Fiction – Kindle edition; Daunt Books; 302 pages; 2017.
Kathleen Rooney’s Lillian Boxfish Takes a Walk is a rather sweet novel about an 84-year-old lady, once America’s highest paid female advertising copywriter, taking a walk around Manhattan on New Year’s Eve in 1984.
As she takes her evening stroll en-route to a party she’s been invited to, she meets and interacts with ordinary New Yorkers and recalls the highs and lows of her extraordinary life and career.
It’s an easy read and nothing too taxing, the exact kind of story I was looking for while I nursed a sore mouth having undergone some rather invasive oral surgery recently. I simply switched the brain into neutral and enjoyed accompanying Lillian around the streets of New York.
Said to be inspired by the life of Margaret Fishback, who worked at R.H. Macy’s and was the highest-paid female advertising copywriter in the world during the 1930s, the book is as much about one woman’s rise to the top of a male-dominated industry as it is about the changing fortunes of Manhattan, from the Prohibition era in the 1920s to sky-high homicide rates in the 1980s.
Admittedly, I didn’t much warm to Lillian, whose tone of voice is forthright and arrogant (what you might call brimming with chutzpah), but her story is such a fascinating one it hardly seemed to matter. Plus, her tale is laced with plenty of self-deprecating humour and great one liners so it’s a fun read — and the advertising poems dotted throughout give a light-hearted tone to the narrative.
Mind you, there are some heart-rending moments, too, which knocks the self-confidence out of Lillian and lets the reader see her in a new, more human, light.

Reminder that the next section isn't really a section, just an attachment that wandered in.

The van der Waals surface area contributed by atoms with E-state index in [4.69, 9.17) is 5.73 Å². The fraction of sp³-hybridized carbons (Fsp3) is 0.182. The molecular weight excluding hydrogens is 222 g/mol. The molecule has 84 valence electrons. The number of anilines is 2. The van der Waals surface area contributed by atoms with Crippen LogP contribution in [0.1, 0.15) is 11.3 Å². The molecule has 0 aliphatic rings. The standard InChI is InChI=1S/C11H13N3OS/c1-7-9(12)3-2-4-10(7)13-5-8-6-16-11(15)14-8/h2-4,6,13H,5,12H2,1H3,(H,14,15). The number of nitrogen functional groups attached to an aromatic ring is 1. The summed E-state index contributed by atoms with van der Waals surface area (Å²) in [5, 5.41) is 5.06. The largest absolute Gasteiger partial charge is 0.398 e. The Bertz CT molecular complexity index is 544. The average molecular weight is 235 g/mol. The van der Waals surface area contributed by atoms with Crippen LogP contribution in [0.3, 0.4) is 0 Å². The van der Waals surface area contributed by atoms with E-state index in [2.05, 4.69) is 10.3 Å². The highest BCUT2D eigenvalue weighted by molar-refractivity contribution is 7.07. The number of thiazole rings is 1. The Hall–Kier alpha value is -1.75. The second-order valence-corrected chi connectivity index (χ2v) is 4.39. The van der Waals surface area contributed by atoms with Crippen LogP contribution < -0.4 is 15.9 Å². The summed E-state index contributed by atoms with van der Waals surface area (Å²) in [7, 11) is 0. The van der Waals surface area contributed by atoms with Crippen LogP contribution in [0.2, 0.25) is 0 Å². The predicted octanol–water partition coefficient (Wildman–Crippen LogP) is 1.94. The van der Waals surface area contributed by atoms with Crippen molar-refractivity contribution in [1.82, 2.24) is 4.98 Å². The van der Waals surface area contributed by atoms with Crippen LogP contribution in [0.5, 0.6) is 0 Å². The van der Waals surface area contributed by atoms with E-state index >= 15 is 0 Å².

A quotable story
I had a grand old time highlighting passages that appealed to me: the book is dotted with “wisdoms” and viewpoints that chime with my own. I’m a great believer in walking to clear my head, boost my creativity and find solutions to problems. It seems Lillian is too:
Taking to the pavement always helps me find new routes around whatever problem I’m trying to solve: phrases on signs, overheard conversations, the interplay between the rhythms of my verse and the rhythm of my feet.
And Lillian’s preference for living in the city, as opposed to the suburbs, but liking the ability to go on little escapes could have come out of my mouth:
I always wanted either to be in, or get away from the city, not to just be close to the city. Were I off in the pastoral hills shingling my own roof or riding a horse, well then, what fun. And were I catching the subway for a night at the opera, well then, hooray. But in the suburbs I could enjoy none of those pursuits with ease.
Lillian’s at her most poignant when she reflects on how time moves on and things change.
The city I inhabit now is not the city that I moved to in 1926; it has become a mean-spirited action movie complete with repulsive plot twists and preposterous dialogue.
‘The city is a city,’ I say. ‘But it is also a house. This city is my house. I live in this city, and this part is being remodelled. The ceiling of the highway has been pulled down, and the floor’s been extended, and the water’s farther away. But this is my house. It is still my house.’
I also loved her love of literature — she becomes a published poet alongside her advertising career — but she’s also acutely aware of how quickly fame and success can disappear:
In certain instances, walking alone in Manhattan is actually safer at night. Passing by the Strand, for example, at Twelfth and Broadway. I usually walk past that bookstore with intense ambivalence: delight because I have been frequenting it since the 1930s, when it was over on Fourth Avenue, just one among nearly fifty similar shops; dread because on more than one occasion in the past two decades I have found my own poetry collections derelict on the sidewalk carts, on sale for mere cents, and with no one watching over them because if they get stolen, well, who cares? At night, at least, the carts have been rolled away and there’s no chance I’ll be confronted with evidence of my grim literary fate.
But probably my favourite quote is this:
Among the many unsurprising facts of life that, when taken in aggregate, ultimately spell out the doom of our species is this: People who command respect are never as widely known as people who command attention.
Thanks to blogger Susan at A Life in Books for the recommendation.